The End of HF for Items?

By Andrew Price

Wal-Mart has come out in favor of using UHF RFID tags instead of HF to track unique items, but it's not clear whether other end users will go along.


In an April 13 press release, Wal-Mart announced that Rollin Ford, the company’s new executive vice president and CIO, was committed to the company’s RFID efforts. The press release also announced a specific date, June 30, after which Wal-Mart will no longer accept pallets and cases with Electronic Product Code Generation 1 tags.

Buried in the press release was this quote from Ford: “Many thought UHF tags could not be read around water or metal and that only HF tags could meet these tests. However, our team and our technology partners proved that the new UHF Gen 2 tags could, in fact, be read in water and on metal. That’s nothing short of a breakthrough.”

The relative business and price benefits of HF tags (top) versus UHF tags (bottom) will be debated in the months ahead.

It was the second time Wal-Mart signaled its opposition to the use of high-frequency RFID tags on individual items, because it’s already using ultrahigh-frequency for pallets and cases. In an RFID Journal webinar, Richard Ulrich, solutions architect on Wal-Mart’s RFID strategy team, said that using a single frequency for items, cases and pallets lowers the total cost of RFID interrogators.

Using all UHF interrogators has two primary benefits. A company can negotiate a lower price if it purchases 5,000 UHF interrogators, rather than 2,500 UHF and 2,500 HF interrogators. And maintenance is less costly if you need to purchase and train people to install or repair parts on only one type of interrogator.

Companies that sell UHF tags and interrogators claim that HF tags will never be manufactured as inexpensively as UHF tags. But proponents of HF tags say they’ve been proved to work well for tracking unique items, and they are more effective around water, which absorbs UHF signals, and metal, which reflects them.

Ford’s quote refers to UHF tags that do work well around water and metal. Companies such as Impinj have been developing UHF tags that can communicate with interrogators the same way HF tags do.

Sources tell RFID Journal that end users were impressed when Impinj demonstrated the ability to read UHF tags in the near field at a demonstration held by EPCglobal. One person who demonstrated HF’s ability to read item-level tags at the same meeting says there is little enthusiasm for HF tags in EPCglobal’s Fast-Moving Consumer Goods Business Action Group (BAG), but there is far more interest in HF in the Healthcare and Life Sciences BAG.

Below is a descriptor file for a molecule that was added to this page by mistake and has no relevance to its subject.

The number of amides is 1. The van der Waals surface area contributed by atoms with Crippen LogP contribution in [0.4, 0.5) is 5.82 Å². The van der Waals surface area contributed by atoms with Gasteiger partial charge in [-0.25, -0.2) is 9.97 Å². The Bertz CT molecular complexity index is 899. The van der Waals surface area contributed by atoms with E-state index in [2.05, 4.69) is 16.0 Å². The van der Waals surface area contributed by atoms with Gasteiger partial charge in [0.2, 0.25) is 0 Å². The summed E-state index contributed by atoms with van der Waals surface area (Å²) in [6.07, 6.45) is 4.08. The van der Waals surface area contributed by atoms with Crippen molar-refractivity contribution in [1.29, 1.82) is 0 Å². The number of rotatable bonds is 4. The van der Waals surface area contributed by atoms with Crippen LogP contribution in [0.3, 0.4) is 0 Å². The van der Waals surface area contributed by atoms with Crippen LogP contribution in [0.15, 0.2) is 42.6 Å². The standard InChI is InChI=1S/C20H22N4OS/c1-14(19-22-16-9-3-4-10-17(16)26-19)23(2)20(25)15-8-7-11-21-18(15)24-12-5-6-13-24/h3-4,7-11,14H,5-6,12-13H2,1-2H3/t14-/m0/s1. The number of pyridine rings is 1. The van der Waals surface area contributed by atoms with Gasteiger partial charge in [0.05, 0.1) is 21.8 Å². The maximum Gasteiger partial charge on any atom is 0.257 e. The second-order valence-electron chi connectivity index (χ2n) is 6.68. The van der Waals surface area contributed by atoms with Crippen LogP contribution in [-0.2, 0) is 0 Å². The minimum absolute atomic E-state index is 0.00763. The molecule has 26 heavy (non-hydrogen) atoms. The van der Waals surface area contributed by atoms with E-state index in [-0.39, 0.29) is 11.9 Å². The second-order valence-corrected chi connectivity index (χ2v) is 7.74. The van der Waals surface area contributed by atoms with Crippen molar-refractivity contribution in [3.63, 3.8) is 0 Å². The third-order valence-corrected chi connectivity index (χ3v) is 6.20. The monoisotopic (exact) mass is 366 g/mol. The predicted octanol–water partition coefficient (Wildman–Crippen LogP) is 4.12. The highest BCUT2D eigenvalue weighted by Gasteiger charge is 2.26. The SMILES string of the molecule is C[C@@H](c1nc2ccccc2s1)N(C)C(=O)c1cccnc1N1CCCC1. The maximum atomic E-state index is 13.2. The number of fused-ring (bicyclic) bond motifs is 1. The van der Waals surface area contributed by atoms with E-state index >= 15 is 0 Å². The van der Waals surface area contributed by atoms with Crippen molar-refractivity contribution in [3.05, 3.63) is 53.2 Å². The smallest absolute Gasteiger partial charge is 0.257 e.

UHF proponents still must prove UHF will work effectively at the item level, and the relative business and price benefits of HF versus UHF will be debated in the months ahead. But there is reason to believe that Wal-Mart’s influence could tip the scales in favor of UHF. The company has already played an important role in the evolution of EPC technology.

The Auto-ID Center developed a Class 1 EPC standard, but a startup called Matrics, which was later purchased by Symbol Technologies, convinced Wal-Mart executives that it had superior technology. Wal-Mart and others, in turn, convinced the leaders of the Auto-ID Center to make Matrics’ technology, even though it was not interoperable with Class 1 EPC, a Class 0 standard. (Matrics’ tags had to be programmed at the factory and therefore were a step below the field-programmable Class 1 tags.)

Wal-Mart also played a role in uniting vendors and end users behind the Gen 2 standard. Only a handful of companies have a stake in Gen 1 technology, and those players—Symbol Technologies and Alien Technology—have moved into the Gen 2 market. So there is no company with a strong financial stake in keeping Gen 1 alive.

But major companies have a stake in the HF market. Hardware vendors, including Philips Semiconductors and Texas Instruments, have mature HF technology they would like to see used. And some end-user companies want to use HF on items. Pfizer, for instance, is using HF tags on bottles of Viagra and is pleased with that choice.

In early May, EPCglobal announced the formation of a working group to develop an EPC standard for HF, creating two options for end users. It’s possible the battle between HF and UHF at the item level could be more divisive than the battle between ISO and EPC standards. Stay tuned.